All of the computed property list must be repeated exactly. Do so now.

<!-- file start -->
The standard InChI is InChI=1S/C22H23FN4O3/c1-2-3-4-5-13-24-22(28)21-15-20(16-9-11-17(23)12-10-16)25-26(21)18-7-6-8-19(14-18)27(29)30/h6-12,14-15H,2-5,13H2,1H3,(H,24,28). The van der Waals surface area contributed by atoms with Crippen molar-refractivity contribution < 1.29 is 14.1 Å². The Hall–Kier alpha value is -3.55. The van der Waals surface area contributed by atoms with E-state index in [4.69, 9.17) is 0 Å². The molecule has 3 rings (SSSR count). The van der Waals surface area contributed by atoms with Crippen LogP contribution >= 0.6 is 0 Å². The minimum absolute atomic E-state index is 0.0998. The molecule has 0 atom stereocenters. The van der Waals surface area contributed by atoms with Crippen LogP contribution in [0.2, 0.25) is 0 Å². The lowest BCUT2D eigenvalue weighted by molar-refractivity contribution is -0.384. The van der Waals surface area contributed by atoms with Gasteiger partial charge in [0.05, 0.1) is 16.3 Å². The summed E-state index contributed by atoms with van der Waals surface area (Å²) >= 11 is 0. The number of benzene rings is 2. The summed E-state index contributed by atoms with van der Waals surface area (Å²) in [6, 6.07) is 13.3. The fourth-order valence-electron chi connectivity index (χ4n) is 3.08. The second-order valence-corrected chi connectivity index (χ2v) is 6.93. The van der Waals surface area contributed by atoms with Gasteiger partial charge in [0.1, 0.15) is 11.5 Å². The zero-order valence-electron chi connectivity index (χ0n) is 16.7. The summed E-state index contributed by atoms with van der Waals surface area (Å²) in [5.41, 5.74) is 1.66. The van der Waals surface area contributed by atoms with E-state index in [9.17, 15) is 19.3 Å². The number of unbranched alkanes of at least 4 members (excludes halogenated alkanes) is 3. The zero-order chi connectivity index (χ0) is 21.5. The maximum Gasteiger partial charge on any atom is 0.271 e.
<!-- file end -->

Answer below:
The standard InChI is InChI=1S/C22H23FN4O3/c1-2-3-4-5-13-24-22(28)21-15-20(16-9-11-17(23)12-10-16)25-26(21)18-7-6-8-19(14-18)27(29)30/h6-12,14-15H,2-5,13H2,1H3,(H,24,28). The van der Waals surface area contributed by atoms with Crippen molar-refractivity contribution < 1.29 is 14.1 Å². The Hall–Kier alpha value is -3.55. The van der Waals surface area contributed by atoms with E-state index in [4.69, 9.17) is 0 Å². The molecule has 3 rings (SSSR count). The van der Waals surface area contributed by atoms with Crippen LogP contribution >= 0.6 is 0 Å². The minimum absolute atomic E-state index is 0.0998. The molecule has 0 atom stereocenters. The van der Waals surface area contributed by atoms with Crippen LogP contribution in [0.2, 0.25) is 0 Å². The lowest BCUT2D eigenvalue weighted by molar-refractivity contribution is -0.384. The van der Waals surface area contributed by atoms with Gasteiger partial charge in [0.05, 0.1) is 16.3 Å². The summed E-state index contributed by atoms with van der Waals surface area (Å²) >= 11 is 0. The number of benzene rings is 2. The summed E-state index contributed by atoms with van der Waals surface area (Å²) in [6, 6.07) is 13.3. The fourth-order valence-electron chi connectivity index (χ4n) is 3.08. The second-order valence-corrected chi connectivity index (χ2v) is 6.93. The van der Waals surface area contributed by atoms with Gasteiger partial charge in [0.1, 0.15) is 11.5 Å². The zero-order valence-electron chi connectivity index (χ0n) is 16.7. The summed E-state index contributed by atoms with van der Waals surface area (Å²) in [5.41, 5.74) is 1.66. The van der Waals surface area contributed by atoms with E-state index in [9.17, 15) is 19.3 Å². The number of unbranched alkanes of at least 4 members (excludes halogenated alkanes) is 3. The zero-order chi connectivity index (χ0) is 21.5. The maximum Gasteiger partial charge on any atom is 0.271 e.